Piotr Cyganik oral presentation (SN3-Thu4-2-1)
Molecule-substrate interface analysis by SIMS
1 Jagiellonian University, Łojasiewicza 11, 30-348 Kraków, Poland
2 Maria Curie-Skłodowska University, Plac marii Curie-Skłodowskiej 5, 20-031 Lublin, Poland
3 Goethe University, Max-von-Laue Str. 7, 60438 Frankfurt am Main, Germany
The interface between organic molecule and metal electrode is of fundamental importance for many nanotechnological applications including molecular electronics. Unfortunately, it remains extremely difficult in experimental analysis and theoretical predictions limiting thus our efforts in purposeful design of related devices. Therefore, new experimental approaches in exploring molecule-substrate interface stability are urgently needed to provide systematic and general observations which could in turn push forward theoretical models. In this presentation we demonstrate that static SIMS can play such a role for providing not only an alternative method for typical stability experiments but, more importantly, to reveal and explore in a very systematic way stability mechanisms which could not be analyzed so far by any other technique.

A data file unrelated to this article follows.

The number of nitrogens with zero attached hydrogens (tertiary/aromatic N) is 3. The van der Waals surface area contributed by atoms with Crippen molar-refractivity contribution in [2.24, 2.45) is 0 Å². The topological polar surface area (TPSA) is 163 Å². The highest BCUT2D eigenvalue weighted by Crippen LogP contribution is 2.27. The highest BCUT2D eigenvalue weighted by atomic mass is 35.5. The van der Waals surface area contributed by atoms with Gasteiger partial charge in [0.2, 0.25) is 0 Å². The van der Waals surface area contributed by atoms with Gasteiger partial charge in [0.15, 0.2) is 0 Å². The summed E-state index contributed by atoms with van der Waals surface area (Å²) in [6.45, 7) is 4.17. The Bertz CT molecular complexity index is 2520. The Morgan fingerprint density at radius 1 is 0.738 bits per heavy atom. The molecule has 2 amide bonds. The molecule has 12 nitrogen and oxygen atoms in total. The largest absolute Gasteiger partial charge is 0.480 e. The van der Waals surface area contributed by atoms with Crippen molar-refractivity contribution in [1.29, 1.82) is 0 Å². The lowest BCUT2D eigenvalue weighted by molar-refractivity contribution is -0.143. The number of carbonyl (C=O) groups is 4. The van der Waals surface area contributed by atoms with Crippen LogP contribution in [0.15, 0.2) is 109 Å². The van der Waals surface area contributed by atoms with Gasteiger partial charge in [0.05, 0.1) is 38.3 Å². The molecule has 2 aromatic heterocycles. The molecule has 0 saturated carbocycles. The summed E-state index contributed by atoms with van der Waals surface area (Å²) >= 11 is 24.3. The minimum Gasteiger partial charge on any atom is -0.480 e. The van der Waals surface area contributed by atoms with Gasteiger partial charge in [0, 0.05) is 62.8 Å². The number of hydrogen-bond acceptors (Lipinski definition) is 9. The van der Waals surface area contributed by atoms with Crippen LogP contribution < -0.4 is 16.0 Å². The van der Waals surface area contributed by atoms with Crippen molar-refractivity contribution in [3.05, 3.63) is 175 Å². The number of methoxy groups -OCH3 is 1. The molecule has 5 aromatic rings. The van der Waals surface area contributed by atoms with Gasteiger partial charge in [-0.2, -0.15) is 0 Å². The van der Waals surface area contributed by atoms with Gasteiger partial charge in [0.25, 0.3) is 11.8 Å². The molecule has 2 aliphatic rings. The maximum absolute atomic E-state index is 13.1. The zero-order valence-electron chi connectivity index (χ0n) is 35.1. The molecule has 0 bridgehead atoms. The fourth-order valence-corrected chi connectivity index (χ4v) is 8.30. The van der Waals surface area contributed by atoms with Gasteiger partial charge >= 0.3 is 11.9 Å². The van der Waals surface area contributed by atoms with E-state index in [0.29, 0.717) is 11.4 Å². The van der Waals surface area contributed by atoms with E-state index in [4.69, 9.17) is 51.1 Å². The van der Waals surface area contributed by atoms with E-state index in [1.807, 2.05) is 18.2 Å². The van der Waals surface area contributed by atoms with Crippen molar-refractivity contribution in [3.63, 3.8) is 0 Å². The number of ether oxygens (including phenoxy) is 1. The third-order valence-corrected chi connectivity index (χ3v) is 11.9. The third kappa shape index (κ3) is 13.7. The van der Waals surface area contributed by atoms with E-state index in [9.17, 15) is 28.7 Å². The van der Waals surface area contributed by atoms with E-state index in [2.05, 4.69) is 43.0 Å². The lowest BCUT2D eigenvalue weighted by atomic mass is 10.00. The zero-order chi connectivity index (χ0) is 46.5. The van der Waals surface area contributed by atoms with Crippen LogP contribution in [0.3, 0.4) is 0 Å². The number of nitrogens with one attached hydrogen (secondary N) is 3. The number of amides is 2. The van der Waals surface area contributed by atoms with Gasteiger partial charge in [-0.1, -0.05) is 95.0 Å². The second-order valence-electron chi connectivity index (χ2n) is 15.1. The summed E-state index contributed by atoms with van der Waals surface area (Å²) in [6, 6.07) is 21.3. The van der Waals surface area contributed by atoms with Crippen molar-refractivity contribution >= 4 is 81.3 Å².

The experiments (SIMS) and calculations (DFT and MD) have been conducted using self-assembled monolayers (SAMs) which are considered as a model systems of thin organic films regarding both experiments and calculations. To address the issue of S-SIMS sensitivity towards stability of molecule-substrate interface we have selected homologous series of hybrid aromatic/aliphatic SAMs in general form of CH3-(C6H4)2-(CH2)n-S(Se)/Ag(Au) (n =2-6) where either S atom (BPnS) or Se atom (BPnSe) act as a head group binding molecule to the Au(111) or Ag(111) surface [1,2].
 Ossowski et al. „Oscillations in Stability of Consecutive Chemical Bonds Revealed by Ion-Induced Desorption” Angew. Chem. Int. Ed.2015, 54, 1336-1340.
 Ossowski et al. „ Relative Stability of Thiolate and Selenolate SAMs on Ag(111) Substrate Studied by Static SIMS – Oscillation in Stability of Consecutive Chemical Bonds” J. Phys. Chem. C, 2017, 121, 459-470.